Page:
(Emphasis added.)  The idea was that the surface of the sun was cool, beneath glowing clouds—and the sunspots were holes in the clouds through which you could see that cool surface.

Jerome de La Lande, senior director of the Paris Observatory in the late eighteenth century, felt it was foolish to think the solar system was not inhabited.  La Lande wrote:

The resemblance between the earth and the other planets is so striking, that if we allow the earth to have been formed for habitation, we cannot deny that the planets were made for the same purpose; for if there is, in the nature of things, a connection between the earth and the men who inhabit it, a similar connexion must exist between the planets and beings who inhabit them.  We see six planets around the sun, the earth is the third; they all move in elliptical orbits; they have all a rotatory motion like the earth, as well as spots, irregularities, mountains: some of them have satellites, the earth has one satellite: Jupiter is flattened like our world; in short there is every possible resemblance between the planets and the earth: is it, then, rational to suppose the existence of living and thinking beings is confined to the earth?  From what is such a privilege derived but the groveling minds of persons who can never rise above the objects of their immediate sensations?

Perhaps the high-water mark of the idea of intelligent life on other worlds was Thomas Dick, who in the 1830’s estimated the population of the solar system at 22 trillion intelligent beings, and that wasn’t counting the possible population of the sun!  He estimated the population of the universe (since all star systems were as densely populated as ours) at over 60 septillion—60,573,000,000,000,000,000,000,000, actually.

Thus two hundred years ago it was a given that what we now call “space aliens” were abundant, inhabiting a “Plurality of Worlds” like Earth.  What seems to have motivated all this?  Crowe says that in part it was what we would call “The Copernican Principle”—the idea that there is nothing special about Earth.  And, he says, in part it was “The Principle of Plenitude”—the idea that God or Nature would not waste the efforts involved in producing the universe without placing within it widespread intelligent beings.  A modern framing of the Principle of Plenitude can be found in the 1997 movie Contact, in which the line appears several times that if there is not intelligent life out there, then the universe is an “awful waste of space.”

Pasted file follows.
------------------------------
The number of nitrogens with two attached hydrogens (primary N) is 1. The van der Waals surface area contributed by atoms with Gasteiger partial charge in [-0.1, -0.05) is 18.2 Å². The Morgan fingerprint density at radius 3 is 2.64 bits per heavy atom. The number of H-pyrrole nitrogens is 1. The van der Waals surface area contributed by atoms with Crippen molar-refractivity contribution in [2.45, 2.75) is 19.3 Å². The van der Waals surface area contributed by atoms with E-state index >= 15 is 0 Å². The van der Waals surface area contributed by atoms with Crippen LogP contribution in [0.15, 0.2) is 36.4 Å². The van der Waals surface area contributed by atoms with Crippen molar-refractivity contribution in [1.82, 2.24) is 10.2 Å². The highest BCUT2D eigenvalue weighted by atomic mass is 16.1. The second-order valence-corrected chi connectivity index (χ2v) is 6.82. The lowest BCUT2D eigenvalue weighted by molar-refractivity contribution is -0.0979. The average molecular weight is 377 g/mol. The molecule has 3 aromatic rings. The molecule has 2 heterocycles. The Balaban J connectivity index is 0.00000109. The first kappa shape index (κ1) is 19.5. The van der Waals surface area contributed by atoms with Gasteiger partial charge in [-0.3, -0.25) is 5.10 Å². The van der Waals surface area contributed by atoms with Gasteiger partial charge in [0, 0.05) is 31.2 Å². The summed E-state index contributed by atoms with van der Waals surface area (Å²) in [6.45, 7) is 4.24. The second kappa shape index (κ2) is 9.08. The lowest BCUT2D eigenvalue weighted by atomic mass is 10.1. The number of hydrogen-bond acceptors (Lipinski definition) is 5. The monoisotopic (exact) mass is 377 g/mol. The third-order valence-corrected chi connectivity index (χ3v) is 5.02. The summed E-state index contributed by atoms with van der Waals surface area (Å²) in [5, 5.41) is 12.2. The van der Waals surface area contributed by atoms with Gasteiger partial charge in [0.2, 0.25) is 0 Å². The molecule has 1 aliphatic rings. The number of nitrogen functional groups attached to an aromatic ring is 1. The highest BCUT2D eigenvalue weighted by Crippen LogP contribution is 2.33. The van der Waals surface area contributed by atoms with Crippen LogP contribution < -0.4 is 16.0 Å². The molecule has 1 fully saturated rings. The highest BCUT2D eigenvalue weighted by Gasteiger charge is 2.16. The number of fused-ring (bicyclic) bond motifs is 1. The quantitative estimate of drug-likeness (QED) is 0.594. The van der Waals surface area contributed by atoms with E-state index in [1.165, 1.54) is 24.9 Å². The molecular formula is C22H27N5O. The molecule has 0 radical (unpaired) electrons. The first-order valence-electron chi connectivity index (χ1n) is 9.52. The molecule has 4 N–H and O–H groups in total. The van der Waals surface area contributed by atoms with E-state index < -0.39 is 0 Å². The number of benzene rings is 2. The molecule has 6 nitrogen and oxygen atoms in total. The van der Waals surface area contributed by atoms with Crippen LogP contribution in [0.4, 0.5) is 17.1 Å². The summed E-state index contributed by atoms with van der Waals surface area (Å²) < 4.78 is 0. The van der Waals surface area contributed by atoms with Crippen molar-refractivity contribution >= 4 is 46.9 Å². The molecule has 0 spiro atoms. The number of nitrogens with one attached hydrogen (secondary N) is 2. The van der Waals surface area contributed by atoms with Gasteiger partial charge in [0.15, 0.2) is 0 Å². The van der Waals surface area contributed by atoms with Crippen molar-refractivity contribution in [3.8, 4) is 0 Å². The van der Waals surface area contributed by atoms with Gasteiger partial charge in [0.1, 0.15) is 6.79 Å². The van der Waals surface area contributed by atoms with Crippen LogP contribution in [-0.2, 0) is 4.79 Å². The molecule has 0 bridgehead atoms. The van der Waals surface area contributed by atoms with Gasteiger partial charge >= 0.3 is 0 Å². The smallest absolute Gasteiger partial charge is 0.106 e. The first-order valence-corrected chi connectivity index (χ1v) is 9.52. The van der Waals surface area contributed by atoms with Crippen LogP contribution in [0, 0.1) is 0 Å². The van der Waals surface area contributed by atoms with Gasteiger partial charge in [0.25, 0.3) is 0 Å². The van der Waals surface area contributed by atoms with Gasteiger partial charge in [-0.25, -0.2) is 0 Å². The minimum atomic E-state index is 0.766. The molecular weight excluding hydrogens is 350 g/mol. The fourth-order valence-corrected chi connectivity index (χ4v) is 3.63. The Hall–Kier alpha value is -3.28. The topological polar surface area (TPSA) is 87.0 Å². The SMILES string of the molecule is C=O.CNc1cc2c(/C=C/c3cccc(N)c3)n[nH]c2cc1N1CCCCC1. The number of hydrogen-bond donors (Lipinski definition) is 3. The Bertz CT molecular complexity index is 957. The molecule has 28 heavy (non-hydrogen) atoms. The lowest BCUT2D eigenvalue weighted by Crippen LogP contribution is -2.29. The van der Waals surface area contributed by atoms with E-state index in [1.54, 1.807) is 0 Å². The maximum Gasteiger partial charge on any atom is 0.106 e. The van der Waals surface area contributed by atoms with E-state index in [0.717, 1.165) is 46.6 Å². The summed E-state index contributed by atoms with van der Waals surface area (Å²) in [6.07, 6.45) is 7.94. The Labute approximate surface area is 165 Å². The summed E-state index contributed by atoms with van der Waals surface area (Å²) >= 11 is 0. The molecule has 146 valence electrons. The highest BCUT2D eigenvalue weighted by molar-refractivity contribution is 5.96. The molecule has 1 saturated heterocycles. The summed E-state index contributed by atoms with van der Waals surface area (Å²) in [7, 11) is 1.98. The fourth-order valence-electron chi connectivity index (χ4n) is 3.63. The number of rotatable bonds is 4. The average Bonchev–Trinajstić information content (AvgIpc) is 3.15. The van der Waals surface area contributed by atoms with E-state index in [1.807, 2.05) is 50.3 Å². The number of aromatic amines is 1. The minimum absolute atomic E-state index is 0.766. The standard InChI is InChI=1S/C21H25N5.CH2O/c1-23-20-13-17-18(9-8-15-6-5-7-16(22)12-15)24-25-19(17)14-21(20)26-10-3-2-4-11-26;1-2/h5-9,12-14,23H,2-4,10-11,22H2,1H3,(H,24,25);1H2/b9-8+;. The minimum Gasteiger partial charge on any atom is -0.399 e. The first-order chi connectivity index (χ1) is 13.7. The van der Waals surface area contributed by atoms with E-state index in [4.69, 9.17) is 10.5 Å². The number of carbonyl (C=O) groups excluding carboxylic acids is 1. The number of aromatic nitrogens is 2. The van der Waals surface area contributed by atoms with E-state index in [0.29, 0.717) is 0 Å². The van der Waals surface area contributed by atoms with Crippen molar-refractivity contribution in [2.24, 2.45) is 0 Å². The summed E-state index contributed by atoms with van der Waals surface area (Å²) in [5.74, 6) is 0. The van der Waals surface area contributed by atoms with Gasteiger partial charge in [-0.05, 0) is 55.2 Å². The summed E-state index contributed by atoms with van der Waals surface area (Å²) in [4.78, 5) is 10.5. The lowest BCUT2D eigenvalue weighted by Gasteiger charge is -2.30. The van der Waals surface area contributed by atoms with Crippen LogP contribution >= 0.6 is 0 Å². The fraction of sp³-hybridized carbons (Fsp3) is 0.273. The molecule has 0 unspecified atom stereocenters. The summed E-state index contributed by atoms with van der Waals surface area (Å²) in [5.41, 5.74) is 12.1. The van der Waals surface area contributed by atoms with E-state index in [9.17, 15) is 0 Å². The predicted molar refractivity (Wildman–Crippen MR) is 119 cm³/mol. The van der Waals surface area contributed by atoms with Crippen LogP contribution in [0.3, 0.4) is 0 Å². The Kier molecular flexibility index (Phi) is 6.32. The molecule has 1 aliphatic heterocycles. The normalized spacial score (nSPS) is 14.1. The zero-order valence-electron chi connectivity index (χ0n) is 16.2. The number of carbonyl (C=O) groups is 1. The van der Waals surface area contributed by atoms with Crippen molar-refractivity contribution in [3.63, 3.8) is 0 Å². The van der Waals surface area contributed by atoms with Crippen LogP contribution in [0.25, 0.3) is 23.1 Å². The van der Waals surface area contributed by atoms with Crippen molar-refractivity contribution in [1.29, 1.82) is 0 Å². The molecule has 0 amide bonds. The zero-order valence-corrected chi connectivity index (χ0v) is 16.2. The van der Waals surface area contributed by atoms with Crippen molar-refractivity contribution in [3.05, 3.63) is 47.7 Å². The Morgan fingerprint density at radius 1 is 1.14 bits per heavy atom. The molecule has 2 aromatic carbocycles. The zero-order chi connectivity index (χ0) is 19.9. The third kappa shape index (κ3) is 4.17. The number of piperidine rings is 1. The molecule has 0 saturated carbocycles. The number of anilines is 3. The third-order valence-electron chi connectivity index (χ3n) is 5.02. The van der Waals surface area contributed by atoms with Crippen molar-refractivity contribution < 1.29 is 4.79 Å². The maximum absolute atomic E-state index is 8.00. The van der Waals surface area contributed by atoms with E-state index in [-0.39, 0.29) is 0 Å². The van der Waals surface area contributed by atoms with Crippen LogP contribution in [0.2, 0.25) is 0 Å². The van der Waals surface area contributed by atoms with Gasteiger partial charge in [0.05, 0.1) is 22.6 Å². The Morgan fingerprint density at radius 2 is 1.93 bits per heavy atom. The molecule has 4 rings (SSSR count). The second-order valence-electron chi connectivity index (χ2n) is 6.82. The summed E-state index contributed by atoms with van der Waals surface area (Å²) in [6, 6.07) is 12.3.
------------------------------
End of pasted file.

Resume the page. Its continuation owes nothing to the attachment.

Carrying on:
Yet long before 1997 it became clear that there is an awful lot of uninhabited real estate in the solar system.  Despite all the advances in telescope technology and all the probes that have been sent through the solar system in the two centuries since La Lande and Dick, we have found no evidence so far for any intelligent life (outside of Earth) in the solar system at all.  We have not even found any evidence for unintelligent but complex life—no trees on Mars or birds on Jupiter.  No one thinks there is life on the sun.  And it is not beyond imagination that, given time and lots of exploration, we will find no life at all in the solar system outside of Earth.

There are still those who hold out hope yet for finding extraterrestrial life in the solar system.  When he spoke in Louisville last December, V. O. Director Brother Guy speculated on sentient fish under the ice on Europa.  But the historical trajectory is against those Europan fish.  La Lande and Dick and Herschel would no doubt be stunned by the lifeless solar system we know today.  Crowe argues that the first person to foresee this lifeless modern solar system was William Whewell.

We will talk about that in part II, next week.